The Key Role of Exercise in Mental Health

May is Mental Health Awareness Month and there’s no better time to reinforce the importance of exercise in emotional well-being.

May is Mental Health Awareness Month, making this the perfect time to remind people—and reinforce the notion—that exercise can be key to supporting mental health.

We know, for example, that gym visits are a tool for building psychological resilience. Fitness facilities provide locations in which members can explore a range of movement options that deliver a high sense of control and personal agency. With every visit, your members reap the immediate reward of a more positive self-regard and an enhanced mood. In line with this idea, a recent survey found that 78% of exercisers now say that “mental and emotional well-being” is their top reason for exercising.

Each member’s visit also helps advance their fitness level. This matters because high levels of fitness protect our mental health. In fact, a person’s fitness level has a dose-dependent relationship with their risk of mental health disorders. Compared to those with high fitness, those with low or medium levels of fitness incur a 47% and 23% higher risk of mental health disorders, respectively.

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In addition to those benefits, clubs can provide members with opportunities to connect to others and build their social network, helping to avoid loneliness—a common pandemic-associated issue. This is more important than ever, as remote work is more common. Clubs can play a part in helping members recover from the impact of COVID-era restrictions.

How Clubs Are Responding

Many clubs are actively embracing the message that exercise offers clear mental health benefits. They are also offering more recovery and relaxation options, with quieter areas for more privacy.

Fitness facilities are adding programming that helps their members find a calmer state of mind. Although yoga has long been included in group exercise rotations, new classes include mindfulness meditation, guided body scans, and breathwork.

Operators are also improving the relevance of their messaging by categorizing exercise as a strategy for optimal self-care. By reminding us that workouts enhance mood, these messages appeal to those who are eager to ease the symptoms of anxiety and depression.

We’ve also seen a focus on the choice of exercise, which helps members view workouts as a personal decision; something we do for ourselves. At a time when self-efficacy proves more difficult, choice puts the member in the driver’s seat on their path to a healthier lifestyle. Further marketing efforts are needed to help inactive individuals take the first steps to realize their full potential.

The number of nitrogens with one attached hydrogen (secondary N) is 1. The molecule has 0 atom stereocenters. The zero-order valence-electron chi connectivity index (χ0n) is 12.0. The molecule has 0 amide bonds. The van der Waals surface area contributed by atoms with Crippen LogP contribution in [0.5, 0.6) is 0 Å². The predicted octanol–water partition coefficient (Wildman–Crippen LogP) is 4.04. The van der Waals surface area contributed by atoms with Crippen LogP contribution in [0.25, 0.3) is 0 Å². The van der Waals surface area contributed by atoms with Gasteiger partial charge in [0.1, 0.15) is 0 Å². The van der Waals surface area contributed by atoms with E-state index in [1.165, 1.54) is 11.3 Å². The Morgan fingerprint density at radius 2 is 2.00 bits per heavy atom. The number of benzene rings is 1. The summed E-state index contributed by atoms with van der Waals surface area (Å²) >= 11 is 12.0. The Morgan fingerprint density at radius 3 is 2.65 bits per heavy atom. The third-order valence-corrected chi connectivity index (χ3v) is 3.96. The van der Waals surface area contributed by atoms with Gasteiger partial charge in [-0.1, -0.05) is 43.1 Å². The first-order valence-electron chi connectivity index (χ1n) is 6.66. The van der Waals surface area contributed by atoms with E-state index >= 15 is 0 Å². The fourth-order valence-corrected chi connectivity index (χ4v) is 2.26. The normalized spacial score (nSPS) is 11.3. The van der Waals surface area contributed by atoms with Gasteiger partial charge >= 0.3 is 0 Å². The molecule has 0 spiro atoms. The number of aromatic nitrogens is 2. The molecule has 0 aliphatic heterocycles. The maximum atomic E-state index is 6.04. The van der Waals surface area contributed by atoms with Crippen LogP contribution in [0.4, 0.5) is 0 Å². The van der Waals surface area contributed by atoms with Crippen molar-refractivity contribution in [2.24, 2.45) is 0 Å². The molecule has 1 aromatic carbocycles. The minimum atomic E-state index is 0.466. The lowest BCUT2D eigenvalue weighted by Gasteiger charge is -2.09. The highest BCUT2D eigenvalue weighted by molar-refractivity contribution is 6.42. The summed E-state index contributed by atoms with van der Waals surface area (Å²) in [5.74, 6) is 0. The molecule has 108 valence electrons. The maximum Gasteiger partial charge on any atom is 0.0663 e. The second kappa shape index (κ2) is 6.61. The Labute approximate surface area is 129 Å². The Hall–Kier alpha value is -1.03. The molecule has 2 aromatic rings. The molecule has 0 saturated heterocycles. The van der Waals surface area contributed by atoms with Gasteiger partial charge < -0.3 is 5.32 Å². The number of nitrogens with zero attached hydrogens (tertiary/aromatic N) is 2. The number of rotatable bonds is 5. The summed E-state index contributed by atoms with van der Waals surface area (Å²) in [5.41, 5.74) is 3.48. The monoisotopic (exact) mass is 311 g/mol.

Building Your Mental Health Messaging and Programming

If you’re ready to amplify your advocacy for the inclusion of exercise in mental health intervention, the IHRSA Foundation offers guidance on how to maintain this message at your facility. Working with the John W. Brick Mental Health Foundation, the IHRSA Foundation has developed best practices for promoting the relationship between exercise and mental health. My team at Matrix saw an opportunity to enhance our total solutions promise via a free support package available at, which we modeled after the IHRSA Foundation’s suggestions.

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The IHRSA Foundation also published a survey of fitness professionals, Perspectives on Supporting Mental Health & Well-being in Health & Fitness Facilities: A Survey of Fitness Professionals. This helps us understand their perspectives on the role of fitness centers in optimizing mental health and well-being, readiness to address mental health, and current practices addressing mental wellness.

“We've had a serious mental health crisis on our hands for a while, and the pandemic has elevated it in an even more concerning way,” notes IHRSA president and CEO Liz Clark. “The health and fitness industry has a crucial role to play in reversing this public health crisis. With support from the IHRSA Foundation, fitness facilities are able to better assist members and consumers who are struggling with anxiety, depression, and loneliness or who just want to improve their mental wellness.”

“It’s important to recognize that skills for mental well-being are something that everyone needs to learn, not just people who are at risk for mental health problems,” adds Cassandra Vieten, Ph.D., executive director of the John W. Brick Mental Health Foundation. “There are many approaches to boosting mental well-being, and they should be introduced early in life. We’ve created what we call the ‘ecosystem of mental wellbeing,’ which is an array of practices and arenas that contribute to mental well-being.”

The practices Dr. Vieten references can be found in the Move Your Mental Health Report, a John W. Brick Mental Health Foundation study based on three decades of research on the connection between exercise and mental health.

Click here to access free resources from Matrix to enhance the implementation of tactics addressed in the IHRSA Foundation’s Supporting Mental Health & Well-Being: A Toolkit for Health & Fitness Centers.

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